The July purchase of logistics service provider Kewill by a private equity firm is allowing the company to get back to basics and invest in its core compliance operations by removing the pressures of Wall Street.
“This was an acquisition and a take-private program. We see a huge upside benefit in that now we can invest in growth,” said Alan Gold, Kewill’s vice president of marketing and business development.
Gold characterized Kewill’s buyer, Francisco Partners, as a technology-focused private equity firm with a history of growth, as opposed to a takeover entity that piecemeals out a company and sells off many of the parts.
“We see a significant opportunity for Kewill, as long-term growth and increasing complexity in the trade and transportation of goods drives the need for comprehensive software solutions,” said Deep Shah, a partner for Francisco Partners, at the time of the acquisition.
||— Alan Gold, vice president of marketing and business development, Kewill
|“It isn’t about software people having an easier time writing compliance; it’s about enabling carriers and
customers to do something. That’s the real competitive
differentiation for us.”
“If we make a conscious decision to materially change our business, reinvest in an area, or choose to bring profitability down for a period, and the new owners approve it, we can do it,” Gold said. “This is going to enable us to execute very aggressively against our strategic plan and I think we’re really poised for significant growth as a result.”
Part of this execution strategy has already come to light under the company’s development and launch of a Universal Carrier Module (UCM) which addresses some of the major issues around parcel carrier compliance, the vetting and accountability practices and standards related to selecting carrier partners.
Kewill’s UCM is designed to simplify the process of bringing on board new carriers and related carrier service compliance requirements into a company’s software. In essence, UCM allows carriers and Kewill’s customers to build their own compliance templates – which must be approved–and integrate them into the Kewill platform without having to wait for the next update in Kewill’s cycle. The role of creating and maintaining carrier service compliance can be put in the hands of analyst-level employees on the carrier and customer side.
Perhaps the most significant part of Kewill’s UCM is that customers and carriers can create and manage service compliance through a simple interface that requires no knowledge of programming languages.
“Typically across all software providers, whether they’re willing to admit it or not, it’s all about a bunch of programmers in a room banging out code and getting it stuffed into an application so a new release can come out,” Gold said. “It’s difficult to consume, to maintain, and it has to be created by programmers that are really deep down in the code.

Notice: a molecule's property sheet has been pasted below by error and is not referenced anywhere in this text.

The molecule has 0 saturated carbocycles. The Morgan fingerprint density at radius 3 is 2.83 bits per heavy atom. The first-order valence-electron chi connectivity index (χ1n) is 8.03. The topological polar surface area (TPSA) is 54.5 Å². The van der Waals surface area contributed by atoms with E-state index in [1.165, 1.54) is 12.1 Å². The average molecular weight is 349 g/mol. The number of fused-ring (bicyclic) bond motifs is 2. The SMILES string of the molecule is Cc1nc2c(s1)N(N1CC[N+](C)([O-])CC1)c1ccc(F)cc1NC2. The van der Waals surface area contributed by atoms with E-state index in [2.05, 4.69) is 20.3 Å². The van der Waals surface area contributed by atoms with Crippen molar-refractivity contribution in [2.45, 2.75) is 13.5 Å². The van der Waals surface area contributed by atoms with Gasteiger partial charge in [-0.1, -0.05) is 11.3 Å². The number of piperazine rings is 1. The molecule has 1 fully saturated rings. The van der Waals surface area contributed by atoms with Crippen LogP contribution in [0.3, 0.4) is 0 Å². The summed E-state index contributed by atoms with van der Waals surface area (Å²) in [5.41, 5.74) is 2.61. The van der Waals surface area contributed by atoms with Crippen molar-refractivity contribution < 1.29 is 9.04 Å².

“What we’ve done with the UCM is separate out the core software from the services content,” he explained. “What we now have is a module that allows the business analyst-level person at the carrier, customer, or here at Kewill to write and maintain their own compliance without requiring a software release or vendor support.”
Gold said moving the platform to a UCM and away from an update-release cycle was developed to address the fact that carrier compliance is always changing and, before now, Kewill had to make the call about when to add in service compliance information.
Kewill sometimes found itself looking at a service that wouldn’t impact its customers but that carrier partners wanted available so they were not at a disadvantage against competitors. It also saw customers who looked at moving into new markets and found their existing carrier services or third-party software lacked coverage in those new markets, causing a disruption in the supply chain as they expanded.
For carriers, they can now create their own compliance and service on their schedule and deploy it on their own. Kewill then certifies the service and makes it available to customers so they can take advantage of it as soon as the carrier wants it available. On the customer side, they’re controlling more of their own destiny as they can write carrier compliance for partners in new regions.
Gold noted one customer wanted to implement Kewill’s Flagship, a multi-carrier shipping management system, in Australia and was currently using Toll as its logistics services provider.
“Toll Australia wasn’t supported so they actually came here and wrote the compliance with Toll, so now they can deploy and execute their supply chain in Australia in a way they couldn’t six months ago,” he said. “For them it’s the ability to take control of their own destiny.”
For Kewill, putting this control and maintenance into the hands of customers will allow it to continue to execute against its strategic plan, such as creating an exchange where templates for UCM can be developed, approved, and shared with anyone on Kewill’s platform.
“It isn’t about software people having an easier time writing compliance; it’s about enabling carriers and customers to do something. That’s the real competitive differentiation for us,” Gold said. “The interest on the customer side, and in particular among the carriers, has been extremely gratifying because they see this as technology that’s enabling their respective strategies.”
While UCM is only currently available on the latest release of Kewill’s Flagship system, version 5.2, Gold said the company plans to make it available across its product line in the near future, hinting at a more singular platform down the road.